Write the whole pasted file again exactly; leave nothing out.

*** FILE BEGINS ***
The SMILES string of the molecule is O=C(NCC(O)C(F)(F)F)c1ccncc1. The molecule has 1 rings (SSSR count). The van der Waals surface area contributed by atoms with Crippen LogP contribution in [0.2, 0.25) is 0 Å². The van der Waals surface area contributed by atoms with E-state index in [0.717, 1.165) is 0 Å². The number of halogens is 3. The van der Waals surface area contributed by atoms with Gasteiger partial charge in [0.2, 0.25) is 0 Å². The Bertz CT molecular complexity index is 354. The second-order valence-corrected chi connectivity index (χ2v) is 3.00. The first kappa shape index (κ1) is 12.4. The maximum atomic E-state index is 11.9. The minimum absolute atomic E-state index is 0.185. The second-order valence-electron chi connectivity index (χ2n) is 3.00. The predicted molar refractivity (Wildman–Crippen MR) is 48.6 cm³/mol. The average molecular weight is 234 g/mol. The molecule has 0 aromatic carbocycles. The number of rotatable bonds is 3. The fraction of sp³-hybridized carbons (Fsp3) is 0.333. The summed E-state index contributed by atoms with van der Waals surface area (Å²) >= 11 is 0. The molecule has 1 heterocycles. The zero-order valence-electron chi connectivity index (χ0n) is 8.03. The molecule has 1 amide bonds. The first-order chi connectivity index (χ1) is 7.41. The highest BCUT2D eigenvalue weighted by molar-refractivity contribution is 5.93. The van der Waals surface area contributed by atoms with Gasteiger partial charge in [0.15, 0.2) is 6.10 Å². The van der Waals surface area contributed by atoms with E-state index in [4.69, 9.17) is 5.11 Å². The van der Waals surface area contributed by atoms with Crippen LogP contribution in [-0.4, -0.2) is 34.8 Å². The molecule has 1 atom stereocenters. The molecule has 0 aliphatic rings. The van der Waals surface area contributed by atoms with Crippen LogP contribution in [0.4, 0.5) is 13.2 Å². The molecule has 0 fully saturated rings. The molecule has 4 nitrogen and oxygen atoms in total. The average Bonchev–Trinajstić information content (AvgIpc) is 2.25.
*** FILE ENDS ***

The SMILES string of the molecule is O=C(NCC(O)C(F)(F)F)c1ccncc1. The molecule has 1 rings (SSSR count). The van der Waals surface area contributed by atoms with Crippen LogP contribution in [0.2, 0.25) is 0 Å². The van der Waals surface area contributed by atoms with E-state index in [0.717, 1.165) is 0 Å². The number of halogens is 3. The van der Waals surface area contributed by atoms with Gasteiger partial charge in [0.2, 0.25) is 0 Å². The Bertz CT molecular complexity index is 354. The second-order valence-corrected chi connectivity index (χ2v) is 3.00. The first kappa shape index (κ1) is 12.4. The maximum atomic E-state index is 11.9. The minimum absolute atomic E-state index is 0.185. The second-order valence-electron chi connectivity index (χ2n) is 3.00. The predicted molar refractivity (Wildman–Crippen MR) is 48.6 cm³/mol. The average molecular weight is 234 g/mol. The molecule has 0 aromatic carbocycles. The number of rotatable bonds is 3. The fraction of sp³-hybridized carbons (Fsp3) is 0.333. The summed E-state index contributed by atoms with van der Waals surface area (Å²) >= 11 is 0. The molecule has 1 heterocycles. The zero-order valence-electron chi connectivity index (χ0n) is 8.03. The molecule has 1 amide bonds. The first-order chi connectivity index (χ1) is 7.41. The highest BCUT2D eigenvalue weighted by molar-refractivity contribution is 5.93. The van der Waals surface area contributed by atoms with Gasteiger partial charge in [0.15, 0.2) is 6.10 Å². The van der Waals surface area contributed by atoms with E-state index in [4.69, 9.17) is 5.11 Å². The van der Waals surface area contributed by atoms with Crippen LogP contribution in [-0.4, -0.2) is 34.8 Å². The molecule has 1 atom stereocenters. The molecule has 0 aliphatic rings. The van der Waals surface area contributed by atoms with Crippen LogP contribution in [0.4, 0.5) is 13.2 Å². The molecule has 0 fully saturated rings. The molecule has 4 nitrogen and oxygen atoms in total. The average Bonchev–Trinajstić information content (AvgIpc) is 2.25.